- If a meeting is more of a broadcast, gallery mode may be less important. Using hangouts and a single mic/camera/tv set for the office group might be OK. That said, reading a room the way you can in Zoom’s gallery mode will still be very valuable for some remote speakers.
- Build personal connections and fun in your meetings, even while pursuing efficiency.
- Brainstorming and retrospective meetings should leverage shared tools like Trello, so everyone can participate on equal footing.
Finally, the last synchronous communication I’ll mention is team, or company, retreats. At Manifold, around four times a year or so we see each other live, twice as a full company and twice in smaller teams. As we increase in size, we will probably need to meet by team more, and meet as a company less. These live meetings are expensive but I find them to be incredibly important. It helps us remember who someone is when we read their Github code review or Slack comment, and have empathy to interpret them generously: “no, Will’s not angry — he’s just serious like that sometimes.”
In sum, asynchronous communication is necessary and very valuable, but in my opinion it can’t entirely replace synchronous communication. See this post from MeetEdgar for a similar position, with some more details.
The last key component of reducing costs for teams is hiring. Aim for a significant percentage of remote workers — in my opinion, at least 40% — within a team. Otherwise, co-located teammates, and especially co-located leaders, may have a hard time feeling the necessity of investing in the tools, patterns and processes necessary for supporting a distributed culture.
While having a partially distributed team adds many possible hires to your search, it significantly increases the factors that you need to consider. For instance, we already discussed my opinion that a team should have overlapping time zones, so candidates shouldn’t be too far from everyone else that they will work with.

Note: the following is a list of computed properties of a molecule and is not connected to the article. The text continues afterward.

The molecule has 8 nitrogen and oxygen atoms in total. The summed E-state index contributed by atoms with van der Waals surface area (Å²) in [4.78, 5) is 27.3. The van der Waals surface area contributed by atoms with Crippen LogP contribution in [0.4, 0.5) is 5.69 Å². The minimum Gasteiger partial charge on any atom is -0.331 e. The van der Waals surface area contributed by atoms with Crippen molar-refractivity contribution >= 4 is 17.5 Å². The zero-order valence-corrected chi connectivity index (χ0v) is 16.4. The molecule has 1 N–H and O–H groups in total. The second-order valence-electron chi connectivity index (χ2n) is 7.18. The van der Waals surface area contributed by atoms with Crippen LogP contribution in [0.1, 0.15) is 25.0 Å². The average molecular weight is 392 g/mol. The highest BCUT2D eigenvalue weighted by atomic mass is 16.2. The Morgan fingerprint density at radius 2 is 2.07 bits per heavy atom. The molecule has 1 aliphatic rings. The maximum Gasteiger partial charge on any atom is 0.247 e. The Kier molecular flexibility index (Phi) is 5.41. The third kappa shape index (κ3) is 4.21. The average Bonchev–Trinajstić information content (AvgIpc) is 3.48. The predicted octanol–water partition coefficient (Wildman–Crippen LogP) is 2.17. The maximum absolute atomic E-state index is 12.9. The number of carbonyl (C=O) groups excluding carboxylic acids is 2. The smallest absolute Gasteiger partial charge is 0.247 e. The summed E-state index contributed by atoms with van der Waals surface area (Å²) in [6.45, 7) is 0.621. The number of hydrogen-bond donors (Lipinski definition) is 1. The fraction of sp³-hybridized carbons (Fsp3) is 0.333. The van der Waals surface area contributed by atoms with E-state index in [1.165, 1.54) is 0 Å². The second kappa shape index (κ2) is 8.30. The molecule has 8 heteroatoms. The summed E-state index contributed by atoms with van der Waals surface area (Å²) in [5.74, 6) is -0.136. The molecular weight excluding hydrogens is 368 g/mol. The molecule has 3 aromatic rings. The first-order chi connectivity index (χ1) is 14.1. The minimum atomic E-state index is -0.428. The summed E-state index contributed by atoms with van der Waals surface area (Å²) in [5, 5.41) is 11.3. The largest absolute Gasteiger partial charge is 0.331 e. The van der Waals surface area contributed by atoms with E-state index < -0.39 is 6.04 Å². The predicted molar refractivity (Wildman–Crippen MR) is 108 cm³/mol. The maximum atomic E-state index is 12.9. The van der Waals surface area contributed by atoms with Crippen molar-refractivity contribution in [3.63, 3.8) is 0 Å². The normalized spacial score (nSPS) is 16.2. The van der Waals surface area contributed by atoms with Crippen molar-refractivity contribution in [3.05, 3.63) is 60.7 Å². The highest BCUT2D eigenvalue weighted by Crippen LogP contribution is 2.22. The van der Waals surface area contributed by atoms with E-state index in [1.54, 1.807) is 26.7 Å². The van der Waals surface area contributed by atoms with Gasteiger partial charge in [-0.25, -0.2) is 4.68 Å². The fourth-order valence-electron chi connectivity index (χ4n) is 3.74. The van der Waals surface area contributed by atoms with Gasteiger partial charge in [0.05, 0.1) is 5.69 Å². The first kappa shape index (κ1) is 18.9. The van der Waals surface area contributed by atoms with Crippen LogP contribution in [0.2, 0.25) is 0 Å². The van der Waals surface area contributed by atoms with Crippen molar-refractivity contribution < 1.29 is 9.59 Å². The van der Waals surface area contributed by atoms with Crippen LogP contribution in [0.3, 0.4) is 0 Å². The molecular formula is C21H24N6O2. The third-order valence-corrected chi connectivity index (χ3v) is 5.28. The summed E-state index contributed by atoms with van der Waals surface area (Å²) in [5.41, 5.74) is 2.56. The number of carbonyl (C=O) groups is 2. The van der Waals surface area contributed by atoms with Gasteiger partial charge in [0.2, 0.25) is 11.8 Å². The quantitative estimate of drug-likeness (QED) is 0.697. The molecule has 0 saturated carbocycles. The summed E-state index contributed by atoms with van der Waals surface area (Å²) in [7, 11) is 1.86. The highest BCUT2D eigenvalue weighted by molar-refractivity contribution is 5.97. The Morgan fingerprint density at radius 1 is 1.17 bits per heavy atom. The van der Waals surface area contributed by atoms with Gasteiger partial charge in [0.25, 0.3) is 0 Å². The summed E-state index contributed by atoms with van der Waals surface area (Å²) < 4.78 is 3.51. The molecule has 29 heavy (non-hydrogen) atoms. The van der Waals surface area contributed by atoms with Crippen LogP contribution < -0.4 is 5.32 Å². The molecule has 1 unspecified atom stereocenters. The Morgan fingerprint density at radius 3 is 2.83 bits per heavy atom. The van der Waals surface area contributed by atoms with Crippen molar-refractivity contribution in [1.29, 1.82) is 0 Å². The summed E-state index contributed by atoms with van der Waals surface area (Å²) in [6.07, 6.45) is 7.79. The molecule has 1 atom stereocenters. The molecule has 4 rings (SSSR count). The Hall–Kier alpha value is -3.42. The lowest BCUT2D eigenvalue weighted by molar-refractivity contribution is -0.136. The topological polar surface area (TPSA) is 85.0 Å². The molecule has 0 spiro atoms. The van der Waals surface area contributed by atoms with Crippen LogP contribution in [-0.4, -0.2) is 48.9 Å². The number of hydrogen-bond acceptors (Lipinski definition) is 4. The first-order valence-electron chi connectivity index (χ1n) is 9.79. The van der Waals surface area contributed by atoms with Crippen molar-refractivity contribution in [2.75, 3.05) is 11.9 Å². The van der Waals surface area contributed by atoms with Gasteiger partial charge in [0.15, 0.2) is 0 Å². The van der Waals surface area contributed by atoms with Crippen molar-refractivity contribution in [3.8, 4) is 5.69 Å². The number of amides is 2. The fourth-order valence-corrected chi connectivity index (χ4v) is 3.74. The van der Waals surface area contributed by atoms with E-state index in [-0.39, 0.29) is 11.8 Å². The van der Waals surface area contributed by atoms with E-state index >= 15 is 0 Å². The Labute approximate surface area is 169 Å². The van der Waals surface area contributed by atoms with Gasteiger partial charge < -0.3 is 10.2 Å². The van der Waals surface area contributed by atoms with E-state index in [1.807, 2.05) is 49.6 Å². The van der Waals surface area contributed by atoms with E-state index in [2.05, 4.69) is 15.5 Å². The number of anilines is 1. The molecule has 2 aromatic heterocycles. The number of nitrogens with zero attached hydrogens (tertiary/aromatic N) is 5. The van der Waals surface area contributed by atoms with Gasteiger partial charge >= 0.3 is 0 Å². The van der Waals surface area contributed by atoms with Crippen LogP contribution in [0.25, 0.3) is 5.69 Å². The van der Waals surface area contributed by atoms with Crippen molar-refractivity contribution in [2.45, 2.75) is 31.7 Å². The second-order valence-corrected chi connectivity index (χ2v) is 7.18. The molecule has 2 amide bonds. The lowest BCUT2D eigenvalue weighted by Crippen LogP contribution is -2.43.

It’s also a corollary from our discussion of asynchronous communication that having strong writing and reading abilities will help your potential employee find success. If a candidate doesn’t enjoy reading, he or she may not be a good choice as a remote employee. Consider incorporating writing and reading into your hiring process, so you can evaluate communication skills.
Beyond time zones, writing skill, and reading skill, look for empathy, an innate desire to grow, persuasion and discussion skills, self-motivation and self-awareness. They are always valuable in candidates, but they are especially valuable to teammates in a partially distributed organization.
You may need to warn potential hires that they will need to invest in social time, and improving social skills, to a degree that they might not have considered in the past. In particular, for remote hires, emphasize the need for social support and the risk of loneliness, if they have not worked remotely before.
When you hire a remote employee, strongly consider scheduling an on-boarding trip for about a week, sending them to an experienced peer who can shepherd the new hire to success. This builds empathy, communication, and confidence from the very beginning. The cost has been worth it, when I’ve seen it done.
In sum, teams should focus on asynchronous communication, synchronous communication, and hiring in order to mitigate the costs of being a remote reliant organization. But teams are made up of individuals, and they have a big role to play themselves.